Focus On Financing

Equity Cash-Out, The Delayed Financing Rule

cash-out-refiToday’s southern california housing market has presented many opportunities, but with those opportunities come many challenges. In this blog I want to address one of the largest challenges many buyers are facing today which is the amount of competition that lurks around each listing. Whether you’re a buyer, (first-time, move-up, or investor) you have or will notice the multiple offer environment we’re currently in. As you know, there are only two methods of buying a property… slap down a large amount of money or take out a mortgage. With the elimination of Fannie Mae’s 6 month waiting period for Cash-out Refinances, now you can do both.

If you’ve purchased property within the past six months whether it was for investment purposes or as your primary residence, you are now eligible for a cash-out refinance. Many of today’s wealthy homeowners and investors in some of the most competitive markets are using a method called Delayed Financing to contend with strong competition. Delayed Financing allows a homeowner who has recently purchased a home using all cash to take out a mortgage soon after closing. As a strategy, homeowners want the liquidity to either buy more property, restore their savings or to invest their money into higher paying investments. You don’t have to be a real estate expert to figure out that the market we’re in with the historically low rates and discounted properties is presenting a window of opportunity for middle class citizens to develop a healthy real estate portfolio. This portfolio can lead to a wealthy future and brighter retirement.

  • The new loan amount can not be more than the actual documented amount of the borrower’s initial investment in purchasing the property, plus the financing of closing costs, prepaid fees, and points (subject to the maximum LTV, CLTV, and HCLTV ratios for the transaction). The LTV/ CLTV and HCLTV will be based off the lesser of the purchase price plus documented improvements or current appraised value.
  • The purchase transaction was an arms-length transaction (Buyer and Seller must not have been related by any means)
  • The purchase transaction is documented by the HUD-1, which confirms that no mortgage financing was used to obtain the subject property.
  • The source of funds for the purchase transaction can be documented (bank statements, personal loan documents, HELOC on another property), sourced and seasoned for two months. Any loans used as the source for the purchase transaction will be required to be repaid on the new HUD-1.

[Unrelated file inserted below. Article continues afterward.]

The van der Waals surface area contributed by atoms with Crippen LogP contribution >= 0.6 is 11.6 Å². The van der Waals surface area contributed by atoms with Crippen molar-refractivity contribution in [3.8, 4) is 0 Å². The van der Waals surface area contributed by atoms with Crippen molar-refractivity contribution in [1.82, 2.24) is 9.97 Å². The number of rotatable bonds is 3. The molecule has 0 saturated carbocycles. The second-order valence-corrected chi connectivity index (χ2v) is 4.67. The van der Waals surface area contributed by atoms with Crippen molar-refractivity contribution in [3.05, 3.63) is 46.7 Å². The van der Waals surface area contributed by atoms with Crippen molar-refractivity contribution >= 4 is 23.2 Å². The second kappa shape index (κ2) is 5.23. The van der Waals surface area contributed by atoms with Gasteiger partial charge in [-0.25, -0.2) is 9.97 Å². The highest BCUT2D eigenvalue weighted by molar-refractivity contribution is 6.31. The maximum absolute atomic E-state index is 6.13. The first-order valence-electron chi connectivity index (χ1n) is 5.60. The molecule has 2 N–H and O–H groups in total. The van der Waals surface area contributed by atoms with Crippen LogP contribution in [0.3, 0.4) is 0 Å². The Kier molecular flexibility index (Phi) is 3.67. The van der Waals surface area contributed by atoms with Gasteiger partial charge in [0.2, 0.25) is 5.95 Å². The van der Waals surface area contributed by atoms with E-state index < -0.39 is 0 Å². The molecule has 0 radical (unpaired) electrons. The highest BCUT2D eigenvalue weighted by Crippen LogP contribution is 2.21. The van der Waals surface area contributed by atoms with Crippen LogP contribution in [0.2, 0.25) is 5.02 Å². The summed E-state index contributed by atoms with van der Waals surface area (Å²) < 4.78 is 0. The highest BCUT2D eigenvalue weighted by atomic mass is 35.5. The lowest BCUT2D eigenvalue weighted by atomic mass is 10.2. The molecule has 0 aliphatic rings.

• All other cash-out refinance eligibility requirements are met and cash-out pricing is applied.

Note: The preliminary title search must not reflect any existing liens on the subject property. If the source of funds to acquire the property was an unsecured loan or HELOC (secured by another property), the new HUD-1 must reflect that source being paid off with the proceeds of the new refinance transaction.


This program was designed for any borrower who paid cash for their property. For an investor, this program will enable them to cash-out the funds that were initially used to purchase the property to either expand their real estate portfolio by buying more property, invest their money in to investments that have a higher rate of return, or simply to replenish their savings. For a homeowner who bought their home to live in, the ideal strategy is used to increase their probability of their offer being accepted. Cash has always been and always will be KING. By submitting “cash offers” the chances of your offer being accepted over your competition is very likely. Once the home is owned they can turn around and mortgage the property and take back the funds.

I recently had a couple who purchased a home in the Rancho Cucamonga area for $358,000. This home was on the market for less than 5 days and received 7 offers comprised of both FHA and Conventional financing. After meeting with their Realtor, I advised my clients to submit an all cash offer in which they would get the money from a combination of a Equity Line of Credit (HELOC) that they had on their existing home and some funds they had saved. They ended up getting their offer accepted and closed 13 days later. I then began the process of refinancing their new home to get their cash back in order to pay off their HELOC and to replenish as much of the savings as possible.


The max loan amount will be based on 75% of the value of the property, but no more than the initial funds that were used to buy the property plus closing costs, points, pre-paid fees.

You must meet all regular Fannie Mae guidelines including credit, assets, debt-to-income, collateral, etc…